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Keywords:

  • spatial thinking;
  • geospatial information technology;
  • land use change;
  • urban education;
  • middle school

Abstract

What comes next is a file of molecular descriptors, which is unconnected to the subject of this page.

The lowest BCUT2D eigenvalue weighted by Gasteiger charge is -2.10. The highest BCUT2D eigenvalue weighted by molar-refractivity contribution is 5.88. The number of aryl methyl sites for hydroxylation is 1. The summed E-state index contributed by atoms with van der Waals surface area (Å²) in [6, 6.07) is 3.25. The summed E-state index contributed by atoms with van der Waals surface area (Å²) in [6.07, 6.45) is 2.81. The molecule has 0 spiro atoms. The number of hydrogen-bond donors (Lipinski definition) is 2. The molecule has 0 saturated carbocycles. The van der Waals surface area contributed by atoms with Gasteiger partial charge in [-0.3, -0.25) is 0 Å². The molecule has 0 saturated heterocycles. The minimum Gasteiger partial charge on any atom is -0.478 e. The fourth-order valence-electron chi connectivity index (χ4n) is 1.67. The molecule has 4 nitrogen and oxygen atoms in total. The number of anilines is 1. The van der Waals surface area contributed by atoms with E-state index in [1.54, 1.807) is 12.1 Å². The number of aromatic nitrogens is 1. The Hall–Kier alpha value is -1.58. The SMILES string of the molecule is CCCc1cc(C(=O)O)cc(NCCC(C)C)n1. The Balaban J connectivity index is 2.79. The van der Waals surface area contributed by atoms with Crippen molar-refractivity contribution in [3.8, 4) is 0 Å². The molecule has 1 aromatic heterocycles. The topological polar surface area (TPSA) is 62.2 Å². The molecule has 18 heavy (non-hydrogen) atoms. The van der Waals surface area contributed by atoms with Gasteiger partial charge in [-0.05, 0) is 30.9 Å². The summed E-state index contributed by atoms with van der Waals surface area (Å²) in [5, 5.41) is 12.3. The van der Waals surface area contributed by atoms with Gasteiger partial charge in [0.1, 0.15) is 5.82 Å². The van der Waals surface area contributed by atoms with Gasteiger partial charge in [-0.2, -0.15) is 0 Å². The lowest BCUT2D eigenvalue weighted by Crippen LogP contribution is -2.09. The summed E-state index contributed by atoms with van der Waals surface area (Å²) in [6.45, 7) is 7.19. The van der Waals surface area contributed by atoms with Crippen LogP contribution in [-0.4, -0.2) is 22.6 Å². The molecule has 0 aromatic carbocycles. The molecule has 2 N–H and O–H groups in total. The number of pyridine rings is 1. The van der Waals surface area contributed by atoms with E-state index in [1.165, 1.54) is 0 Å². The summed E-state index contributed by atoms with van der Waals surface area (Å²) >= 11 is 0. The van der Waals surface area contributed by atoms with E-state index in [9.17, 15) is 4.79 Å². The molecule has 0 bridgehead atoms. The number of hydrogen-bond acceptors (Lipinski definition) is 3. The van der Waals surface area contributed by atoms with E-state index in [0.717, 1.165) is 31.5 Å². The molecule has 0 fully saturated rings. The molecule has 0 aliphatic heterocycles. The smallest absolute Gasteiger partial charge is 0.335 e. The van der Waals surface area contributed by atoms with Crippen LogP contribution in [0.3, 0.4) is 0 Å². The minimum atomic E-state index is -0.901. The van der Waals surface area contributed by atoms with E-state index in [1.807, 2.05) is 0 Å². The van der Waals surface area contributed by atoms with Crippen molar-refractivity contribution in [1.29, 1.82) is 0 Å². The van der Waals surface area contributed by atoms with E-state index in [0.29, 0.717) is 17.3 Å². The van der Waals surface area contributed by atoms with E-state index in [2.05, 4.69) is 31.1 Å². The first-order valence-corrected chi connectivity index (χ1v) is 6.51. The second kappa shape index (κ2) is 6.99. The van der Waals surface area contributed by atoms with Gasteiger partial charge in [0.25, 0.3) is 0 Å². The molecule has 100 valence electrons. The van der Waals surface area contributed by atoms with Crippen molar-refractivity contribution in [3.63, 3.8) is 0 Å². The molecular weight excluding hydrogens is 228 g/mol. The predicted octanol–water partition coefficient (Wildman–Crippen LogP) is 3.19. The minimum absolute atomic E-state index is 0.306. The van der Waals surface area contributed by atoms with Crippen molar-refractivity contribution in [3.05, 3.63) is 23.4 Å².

This study investigated whether a geospatial information technology (GIT)-supported science curriculum helped students in an urban middle school understand land use change (LUC) concepts and enhanced their spatial thinking. Five 8th grade earth and space science classes in an urban middle school consisting of three different ability level tracks participated in the study. Data gathering methods included pre/posttest assessments, daily classroom observations, daily teacher meetings, and examination of student produced artifacts. Findings indicated that content knowledge about environmental issues associated with LUC and spatial thinking skills involved with aerial and remotely sensed (RS) imagery interpretation increased for all learners. In most content and skill area clusters, effect sizes were larger for lower and middle track learners than for upper track learners. Achievement for spatial thinking items increased for all ability level tracks. The curriculum implementation appeared effective for enhancing spatial thinking skills involved with RS image interpretation to identify objects and investigate ground cover features. Learners at all ability levels had difficulty interpreting time-sequenced images. Influencing learning contexts including curriculum design principles and instructional strategies are discussed. The findings from this study provide support that spatial thinking can be learned, can be taught formally to all students in an urban middle school, and can be supported by appropriately designed tools, technologies, and curriculum. © 2011 Wiley Periodicals, Inc., Inc. J Res Sci Teach 48: 281–300, 2011